What the Auto Industry Outlook Means for Service

Dec 22, 2022

Current Macroeconomics And How They Impact the Automotive Industry

What we’ve seen in the automotive industry in the last year and longer is supply chain hurdles slowing the ability to get new cars on lots, and thus demand outpacing new car supply. And now with rising interest rates and inflation at record highs and a recession on the horizon, consumer confidence is decreasing, and along with that goes the inclination to buy new. A weakening demand for vehicles means that OEMs may throttle back their production volumes, while consumers hold on to their vehicles even longer. How does that translate in the service arena?

Reality of Current Automotive Inventory Challenges

The war in Ukraine, supply chain, inflation and fuel prices are all contributing factors to the economy. We know that 71% of owners defect from dealership service by 5th year of ownership, which translates into what we can expect to see in the coming months.1 Growth in sales of used cars will partially be due to declining volumes of vehicles fewer than four years old, and growth of vehicles five years and older. Consumers will be holding onto their vehicles longer, both out of their own budget necessity as well as limited outside options and difficulty in finding the vehicle they might want.

Young happy woman communicating with her auto repairman who is examining engine problems in a workshop.

What Dealer Sentiment And Concerns Mean

Dealer sentiment indicates dealers, especially franchises, are more pessimistic than ever about the future, primarily due to the economy and interest rates. Though the most expensive vehicles have plenty of supply, these concerns about the future even outrank inventory in factors seen as holding back the business. COVID remains in the top 10 concerns of dealers.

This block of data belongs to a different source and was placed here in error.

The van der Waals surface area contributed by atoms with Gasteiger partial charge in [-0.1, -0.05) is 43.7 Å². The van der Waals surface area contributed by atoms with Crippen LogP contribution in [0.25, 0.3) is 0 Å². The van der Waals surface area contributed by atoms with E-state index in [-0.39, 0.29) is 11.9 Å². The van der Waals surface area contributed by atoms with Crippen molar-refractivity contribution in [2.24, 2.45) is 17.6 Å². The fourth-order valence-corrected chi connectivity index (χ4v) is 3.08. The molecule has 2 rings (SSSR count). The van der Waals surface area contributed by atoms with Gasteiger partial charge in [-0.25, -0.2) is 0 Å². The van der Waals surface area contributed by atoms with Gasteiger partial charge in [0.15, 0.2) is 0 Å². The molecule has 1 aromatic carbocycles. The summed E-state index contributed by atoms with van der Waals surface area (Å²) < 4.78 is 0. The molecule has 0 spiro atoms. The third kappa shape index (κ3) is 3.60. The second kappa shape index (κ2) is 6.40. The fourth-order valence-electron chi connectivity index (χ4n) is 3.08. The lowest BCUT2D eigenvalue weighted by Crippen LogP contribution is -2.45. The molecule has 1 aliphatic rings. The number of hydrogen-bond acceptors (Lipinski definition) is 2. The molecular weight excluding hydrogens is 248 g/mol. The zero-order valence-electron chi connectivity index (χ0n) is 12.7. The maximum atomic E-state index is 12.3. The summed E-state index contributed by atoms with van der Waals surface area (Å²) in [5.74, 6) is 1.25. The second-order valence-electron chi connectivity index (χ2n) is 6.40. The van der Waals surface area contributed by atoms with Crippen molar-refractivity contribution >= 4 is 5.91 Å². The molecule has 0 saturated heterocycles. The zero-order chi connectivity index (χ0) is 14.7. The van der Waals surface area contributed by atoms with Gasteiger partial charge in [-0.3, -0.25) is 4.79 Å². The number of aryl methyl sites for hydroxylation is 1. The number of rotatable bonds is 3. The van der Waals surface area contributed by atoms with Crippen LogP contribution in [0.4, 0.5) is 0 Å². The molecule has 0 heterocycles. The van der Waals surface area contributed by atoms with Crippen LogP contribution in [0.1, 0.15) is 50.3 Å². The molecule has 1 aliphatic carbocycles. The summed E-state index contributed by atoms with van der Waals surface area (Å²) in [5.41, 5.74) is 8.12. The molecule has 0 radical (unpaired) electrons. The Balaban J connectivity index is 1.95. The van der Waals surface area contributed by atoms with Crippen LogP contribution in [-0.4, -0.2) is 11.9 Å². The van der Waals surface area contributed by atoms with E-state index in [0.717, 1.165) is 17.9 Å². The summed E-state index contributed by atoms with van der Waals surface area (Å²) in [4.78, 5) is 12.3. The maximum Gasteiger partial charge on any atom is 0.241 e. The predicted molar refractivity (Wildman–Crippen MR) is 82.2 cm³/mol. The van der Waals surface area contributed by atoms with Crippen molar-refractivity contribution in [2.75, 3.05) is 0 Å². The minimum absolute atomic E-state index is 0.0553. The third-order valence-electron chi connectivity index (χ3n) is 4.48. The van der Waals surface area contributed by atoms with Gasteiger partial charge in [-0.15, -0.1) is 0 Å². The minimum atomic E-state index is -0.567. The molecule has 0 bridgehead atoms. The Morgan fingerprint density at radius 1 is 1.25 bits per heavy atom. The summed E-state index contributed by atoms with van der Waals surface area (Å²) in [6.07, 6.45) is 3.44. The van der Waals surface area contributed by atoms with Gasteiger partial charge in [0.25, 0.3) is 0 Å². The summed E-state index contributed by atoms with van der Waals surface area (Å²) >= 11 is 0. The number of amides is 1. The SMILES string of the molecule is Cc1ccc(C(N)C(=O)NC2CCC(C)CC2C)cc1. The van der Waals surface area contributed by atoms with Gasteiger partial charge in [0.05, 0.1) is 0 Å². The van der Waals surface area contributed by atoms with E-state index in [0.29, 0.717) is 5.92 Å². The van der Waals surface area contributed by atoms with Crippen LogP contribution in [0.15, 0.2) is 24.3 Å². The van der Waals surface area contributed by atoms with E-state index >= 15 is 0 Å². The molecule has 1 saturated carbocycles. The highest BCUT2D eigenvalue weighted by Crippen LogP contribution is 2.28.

What You Can Do Now

All of this—the economy, inventory challenges, interest rates—have many in the automotive industry feeling down about what’s to come. But for those in the service sector, this leads to opportunities for an upswing in business. Fewer cars to buy and higher costs when cars are available means customers are holding onto their vehicles longer, and thus will instead be putting their money toward servicing the cars they have. As Cox Automotive’s Chief Economist Jonathan Smoke noted, “…the brightest opportunities are in fleet sales, where pent-up demand remains robust, and in fixed operations, where strong pricing power and consumer behavior in slowing economic cycles provide a strong foundation for continued healthy revenue gains.”What is important for service centers to do is to bring those customers in, give them a top notch experience by being efficient with operations and customers’ time, reward loyalty, and keep those customers in the pipeline when they’re ready to trade in their vehicle. The Kelley Blue Book team has put together a guide for how to do exactly that. Take a look and take advantage of this opportunity to grow your service bay business and profitability.

Source 1: Cox Automotive Service Industry Study 2021